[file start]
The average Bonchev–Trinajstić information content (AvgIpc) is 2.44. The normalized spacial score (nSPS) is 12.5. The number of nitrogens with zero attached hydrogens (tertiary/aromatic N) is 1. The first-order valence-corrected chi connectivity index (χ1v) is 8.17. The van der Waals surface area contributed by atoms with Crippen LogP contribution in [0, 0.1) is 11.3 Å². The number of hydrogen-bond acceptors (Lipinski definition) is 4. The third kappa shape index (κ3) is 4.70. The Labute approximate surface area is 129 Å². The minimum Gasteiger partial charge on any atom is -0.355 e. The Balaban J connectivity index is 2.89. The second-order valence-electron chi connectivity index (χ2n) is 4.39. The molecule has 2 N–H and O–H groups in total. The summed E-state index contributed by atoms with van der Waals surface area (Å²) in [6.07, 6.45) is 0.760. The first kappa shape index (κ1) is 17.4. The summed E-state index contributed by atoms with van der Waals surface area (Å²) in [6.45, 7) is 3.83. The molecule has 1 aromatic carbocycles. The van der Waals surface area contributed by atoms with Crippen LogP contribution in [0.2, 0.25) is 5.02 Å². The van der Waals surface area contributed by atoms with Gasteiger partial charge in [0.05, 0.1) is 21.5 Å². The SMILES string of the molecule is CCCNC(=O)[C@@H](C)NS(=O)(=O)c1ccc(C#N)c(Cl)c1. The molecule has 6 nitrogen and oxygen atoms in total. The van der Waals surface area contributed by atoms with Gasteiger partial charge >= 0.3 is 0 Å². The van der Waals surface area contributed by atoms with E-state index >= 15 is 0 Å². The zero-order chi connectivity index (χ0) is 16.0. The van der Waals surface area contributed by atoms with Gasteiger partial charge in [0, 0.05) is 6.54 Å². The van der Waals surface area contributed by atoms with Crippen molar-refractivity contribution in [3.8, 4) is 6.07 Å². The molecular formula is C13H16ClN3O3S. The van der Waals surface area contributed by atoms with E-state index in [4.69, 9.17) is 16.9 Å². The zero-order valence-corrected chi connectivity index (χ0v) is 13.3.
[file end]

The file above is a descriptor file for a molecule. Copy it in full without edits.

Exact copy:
The average Bonchev–Trinajstić information content (AvgIpc) is 2.44. The normalized spacial score (nSPS) is 12.5. The number of nitrogens with zero attached hydrogens (tertiary/aromatic N) is 1. The first-order valence-corrected chi connectivity index (χ1v) is 8.17. The van der Waals surface area contributed by atoms with Crippen LogP contribution in [0, 0.1) is 11.3 Å². The number of hydrogen-bond acceptors (Lipinski definition) is 4. The third kappa shape index (κ3) is 4.70. The Labute approximate surface area is 129 Å². The minimum Gasteiger partial charge on any atom is -0.355 e. The Balaban J connectivity index is 2.89. The second-order valence-electron chi connectivity index (χ2n) is 4.39. The molecule has 2 N–H and O–H groups in total. The summed E-state index contributed by atoms with van der Waals surface area (Å²) in [6.07, 6.45) is 0.760. The first kappa shape index (κ1) is 17.4. The summed E-state index contributed by atoms with van der Waals surface area (Å²) in [6.45, 7) is 3.83. The molecule has 1 aromatic carbocycles. The van der Waals surface area contributed by atoms with Crippen LogP contribution in [0.2, 0.25) is 5.02 Å². The van der Waals surface area contributed by atoms with Gasteiger partial charge in [0.05, 0.1) is 21.5 Å². The SMILES string of the molecule is CCCNC(=O)[C@@H](C)NS(=O)(=O)c1ccc(C#N)c(Cl)c1. The molecule has 6 nitrogen and oxygen atoms in total. The van der Waals surface area contributed by atoms with Gasteiger partial charge >= 0.3 is 0 Å². The van der Waals surface area contributed by atoms with E-state index >= 15 is 0 Å². The zero-order chi connectivity index (χ0) is 16.0. The van der Waals surface area contributed by atoms with Gasteiger partial charge in [0, 0.05) is 6.54 Å². The van der Waals surface area contributed by atoms with Crippen molar-refractivity contribution in [3.8, 4) is 6.07 Å². The molecular formula is C13H16ClN3O3S. The van der Waals surface area contributed by atoms with E-state index in [4.69, 9.17) is 16.9 Å². The zero-order valence-corrected chi connectivity index (χ0v) is 13.3.